Blot allows you to configure a lot of extras, including setting up redirects, on an either per-page basis, or by following regex rules.

After fiddling with a few settings, and switching a few switches I took a step back to take a look at my existing content. I needed to migrate just shy of 3,000 posts from my old website to blot, and I wanted to preserve their URIs if at all possible since, URIs shouldn’t change.

A dash of hacky PHP to migrate from my old plaintext json filestore to plain old markdown files with a bit of front matter.

Luckily for me, migrating my content was as easy as writing a sloppy little bit of PHP to convert each json file into a markdown file. I added a bit more extra metadata durring the migration process, just to make sure I was preserving as much info as needed moving forward.

Once the data was re-formated, I just had to plop it into my fancy blot directory! ZAP BOOM!

It is pretty much magic.

Some of the magical redirects in the digital flesh!

Once my content was in place I set up a basic redirect rule to map my old URI pattern to a new one, and everything just sort of worked.

With content in hand, the next step was to create a custom theme. This was way more fun than I anticipated it would be. Blot uses mustache templates, which I’ve used a bit in the past and always found frustrating when compared to something more feature-full, like handlebars, but in this instance, mustache does the job wicked well — I didn’t have to jump through any hoops, or come up with any hack-y solutions to get around mustache’s lack of useful logic.

The custom theme I came up with supports a few fun things (if I might say so myself).

Two worth calling attention to are bespoke-css files, and IndieWeb compatibility.

When I create a new post or page I can add an optional bit of metadata, bespoke-css with the name of a css file as its value. For instance, this post has the metadata:

title: A love letter to Blot, one week in
date: 2019-01-28-16-07
bespoke-css: article.css
tags: meta, blot

Setting bespoke-css will override the css file that would otherwise be associated with this post — that means I can tie particular css files to specific posts. No real reason to do this, it is just something I often want to do.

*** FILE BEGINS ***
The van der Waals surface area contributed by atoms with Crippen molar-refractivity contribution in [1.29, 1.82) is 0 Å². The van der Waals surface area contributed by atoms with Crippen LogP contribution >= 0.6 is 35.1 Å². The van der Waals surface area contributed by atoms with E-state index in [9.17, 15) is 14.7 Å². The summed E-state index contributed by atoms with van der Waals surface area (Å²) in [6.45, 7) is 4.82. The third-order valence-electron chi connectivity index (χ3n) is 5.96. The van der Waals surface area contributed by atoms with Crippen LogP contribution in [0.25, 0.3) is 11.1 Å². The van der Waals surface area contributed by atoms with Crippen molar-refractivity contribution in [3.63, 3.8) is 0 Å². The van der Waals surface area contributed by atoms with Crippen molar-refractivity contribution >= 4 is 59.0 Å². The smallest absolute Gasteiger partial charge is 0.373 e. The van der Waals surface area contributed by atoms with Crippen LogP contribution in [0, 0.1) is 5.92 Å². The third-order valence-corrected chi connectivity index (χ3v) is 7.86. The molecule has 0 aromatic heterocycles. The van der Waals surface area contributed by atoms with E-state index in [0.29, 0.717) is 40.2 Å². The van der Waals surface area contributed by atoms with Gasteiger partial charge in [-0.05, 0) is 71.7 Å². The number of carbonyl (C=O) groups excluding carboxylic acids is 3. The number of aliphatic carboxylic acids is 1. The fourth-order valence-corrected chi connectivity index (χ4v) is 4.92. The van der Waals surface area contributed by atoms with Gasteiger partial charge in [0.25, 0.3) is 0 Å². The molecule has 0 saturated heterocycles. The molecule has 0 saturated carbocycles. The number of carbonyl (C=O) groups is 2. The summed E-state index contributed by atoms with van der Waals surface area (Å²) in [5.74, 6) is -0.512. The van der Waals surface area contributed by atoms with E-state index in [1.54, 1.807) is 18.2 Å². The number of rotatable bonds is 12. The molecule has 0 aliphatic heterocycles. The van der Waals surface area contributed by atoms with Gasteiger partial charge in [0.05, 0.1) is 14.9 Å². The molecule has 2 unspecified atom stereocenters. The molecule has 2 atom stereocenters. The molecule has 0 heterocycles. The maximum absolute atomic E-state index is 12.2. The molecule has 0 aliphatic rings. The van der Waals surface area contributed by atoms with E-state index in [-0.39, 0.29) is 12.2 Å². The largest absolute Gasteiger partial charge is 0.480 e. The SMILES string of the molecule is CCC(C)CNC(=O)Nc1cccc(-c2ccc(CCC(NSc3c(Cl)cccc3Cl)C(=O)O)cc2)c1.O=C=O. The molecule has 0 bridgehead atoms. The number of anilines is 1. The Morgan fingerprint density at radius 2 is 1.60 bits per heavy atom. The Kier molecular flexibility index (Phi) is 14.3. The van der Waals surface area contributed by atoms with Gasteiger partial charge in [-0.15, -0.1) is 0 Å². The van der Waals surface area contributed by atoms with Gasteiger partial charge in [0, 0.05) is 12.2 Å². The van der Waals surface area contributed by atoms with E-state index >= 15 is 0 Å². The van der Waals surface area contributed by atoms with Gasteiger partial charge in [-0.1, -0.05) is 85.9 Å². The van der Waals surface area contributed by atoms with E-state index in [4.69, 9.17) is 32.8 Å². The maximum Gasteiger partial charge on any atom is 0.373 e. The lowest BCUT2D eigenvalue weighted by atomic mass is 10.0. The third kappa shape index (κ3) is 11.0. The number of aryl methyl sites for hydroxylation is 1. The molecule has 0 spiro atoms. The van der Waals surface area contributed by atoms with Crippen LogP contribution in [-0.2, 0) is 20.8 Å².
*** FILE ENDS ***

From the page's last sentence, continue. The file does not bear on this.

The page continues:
Finally — the IndieWeb goodness:

To set the stage, my old site had decent support for most of what I consider to be the core indieweb features, micropub, webmentions, and microformats.

My new site currently supports receiving webmentions (thanks to Amit) and includes all the necessary microformats markup.

All my posts are funneled through micro.blog, so that mostly handles my outgoing webmention needs, and, if not, sending a webmention manually is not difficult.

My new site does not currently have a micropub endpoint. They exist for blot, and seem easy to write, actually (I also noticed that David is thinking about adding one to blot’s core code), but so far, I haven’t needed/wanted one. I think I posted a wee bit mindlessly to my old site because it was so bananas frictionless. Posting is still wicked easy, but I want to bring a bit more intentionality to my posts…I mean, I want to try to do that. We’ll see how it goes.

Basic blot blogging from the command-line

Posting to my blog is a breeze from mobile thanks to a couple shortcuts and Drafts actions I’ve put together. I wanted posting to be just as seemless from my computer, too. Here is my quick and dirty solution!

#!/usr/bin/env bash

cd "$(dirname "$0")" # Go to the script's directory

DATE=$(date +%Y-%m-%d-%H-%M)

# The paths to your blot website's draft and post directories
DRAFT_DIR=/Users/someuser/Dropbox/Apps/Blot/drafts/
POST_DIR=/Users/someuser/Dropbox/Apps/Blot/posts/

USER_INPUT="$@"

# Your editor of choice
EDITOR='emacs'

if [ -n "$USER_INPUT" ]; then

    if [ $USER_INPUT == "post" ]; then

        printf "title: \ndate: ${DATE}\ntags: " > ${POST_DIR}${DATE}.md
        $EDITOR ${POST_DIR}$DATE.md

    fi

    if [ $USER_INPUT == "draft" ]; then

        printf "title: \ndate: ${DATE}\ntags: " > ${DRAFT_DIR}${DATE}.md
        $EDITOR ${DRAFT_DIR}$DATE.md

    fi

else 

    printf '\nBlot blogging from the command-line.\n\n    draft   create a draft post\n    post    live dangerously and just post that sucker!\n\n'

fi

In the future I may expand this to support editing existing posts, too. I’ve also been toying with a way to do this without ever leaving emacs.